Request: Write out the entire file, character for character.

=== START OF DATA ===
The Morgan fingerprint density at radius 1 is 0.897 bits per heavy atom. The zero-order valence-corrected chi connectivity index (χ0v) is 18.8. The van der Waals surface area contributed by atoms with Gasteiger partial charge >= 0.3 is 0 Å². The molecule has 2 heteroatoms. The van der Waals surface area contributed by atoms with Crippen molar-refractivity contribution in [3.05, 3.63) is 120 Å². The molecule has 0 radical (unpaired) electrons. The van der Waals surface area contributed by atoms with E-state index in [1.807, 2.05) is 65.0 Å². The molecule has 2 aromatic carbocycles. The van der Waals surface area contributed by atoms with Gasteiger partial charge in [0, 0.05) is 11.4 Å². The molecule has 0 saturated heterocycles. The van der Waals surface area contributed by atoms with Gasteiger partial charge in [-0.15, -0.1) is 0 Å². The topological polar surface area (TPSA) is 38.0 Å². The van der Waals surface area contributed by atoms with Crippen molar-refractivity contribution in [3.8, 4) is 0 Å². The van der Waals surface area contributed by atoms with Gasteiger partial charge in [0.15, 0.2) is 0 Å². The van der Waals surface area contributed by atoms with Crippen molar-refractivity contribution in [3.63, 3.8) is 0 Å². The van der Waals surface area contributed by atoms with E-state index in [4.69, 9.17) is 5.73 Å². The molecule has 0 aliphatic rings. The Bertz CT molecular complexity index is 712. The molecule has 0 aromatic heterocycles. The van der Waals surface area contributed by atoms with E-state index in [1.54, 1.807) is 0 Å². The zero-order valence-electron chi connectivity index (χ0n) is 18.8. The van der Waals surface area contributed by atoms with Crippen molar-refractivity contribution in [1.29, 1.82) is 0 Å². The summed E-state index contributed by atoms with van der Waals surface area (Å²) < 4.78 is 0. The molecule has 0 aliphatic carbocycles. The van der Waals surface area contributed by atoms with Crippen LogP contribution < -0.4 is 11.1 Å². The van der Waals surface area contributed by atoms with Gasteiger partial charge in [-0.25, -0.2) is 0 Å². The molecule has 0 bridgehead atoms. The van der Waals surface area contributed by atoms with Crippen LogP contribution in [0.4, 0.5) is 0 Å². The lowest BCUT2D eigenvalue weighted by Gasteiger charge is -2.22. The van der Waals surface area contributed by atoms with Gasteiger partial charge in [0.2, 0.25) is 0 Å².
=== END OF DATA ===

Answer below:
The Morgan fingerprint density at radius 1 is 0.897 bits per heavy atom. The zero-order valence-corrected chi connectivity index (χ0v) is 18.8. The van der Waals surface area contributed by atoms with Gasteiger partial charge >= 0.3 is 0 Å². The molecule has 2 heteroatoms. The van der Waals surface area contributed by atoms with Crippen molar-refractivity contribution in [3.05, 3.63) is 120 Å². The molecule has 0 radical (unpaired) electrons. The van der Waals surface area contributed by atoms with E-state index in [1.807, 2.05) is 65.0 Å². The molecule has 2 aromatic carbocycles. The van der Waals surface area contributed by atoms with Gasteiger partial charge in [0, 0.05) is 11.4 Å². The molecule has 0 saturated heterocycles. The van der Waals surface area contributed by atoms with Gasteiger partial charge in [-0.15, -0.1) is 0 Å². The topological polar surface area (TPSA) is 38.0 Å². The van der Waals surface area contributed by atoms with Crippen molar-refractivity contribution in [3.8, 4) is 0 Å². The van der Waals surface area contributed by atoms with Gasteiger partial charge in [0.15, 0.2) is 0 Å². The van der Waals surface area contributed by atoms with Crippen molar-refractivity contribution in [3.63, 3.8) is 0 Å². The van der Waals surface area contributed by atoms with E-state index in [4.69, 9.17) is 5.73 Å². The molecule has 0 aliphatic rings. The Bertz CT molecular complexity index is 712. The molecule has 0 aromatic heterocycles. The van der Waals surface area contributed by atoms with E-state index in [1.54, 1.807) is 0 Å². The zero-order valence-electron chi connectivity index (χ0n) is 18.8. The van der Waals surface area contributed by atoms with Crippen molar-refractivity contribution in [1.29, 1.82) is 0 Å². The summed E-state index contributed by atoms with van der Waals surface area (Å²) < 4.78 is 0. The molecule has 0 aliphatic carbocycles. The van der Waals surface area contributed by atoms with Crippen LogP contribution < -0.4 is 11.1 Å². The van der Waals surface area contributed by atoms with Gasteiger partial charge in [-0.25, -0.2) is 0 Å². The molecule has 0 bridgehead atoms. The van der Waals surface area contributed by atoms with Crippen LogP contribution in [0.4, 0.5) is 0 Å². The lowest BCUT2D eigenvalue weighted by Gasteiger charge is -2.22. The van der Waals surface area contributed by atoms with Gasteiger partial charge in [0.2, 0.25) is 0 Å².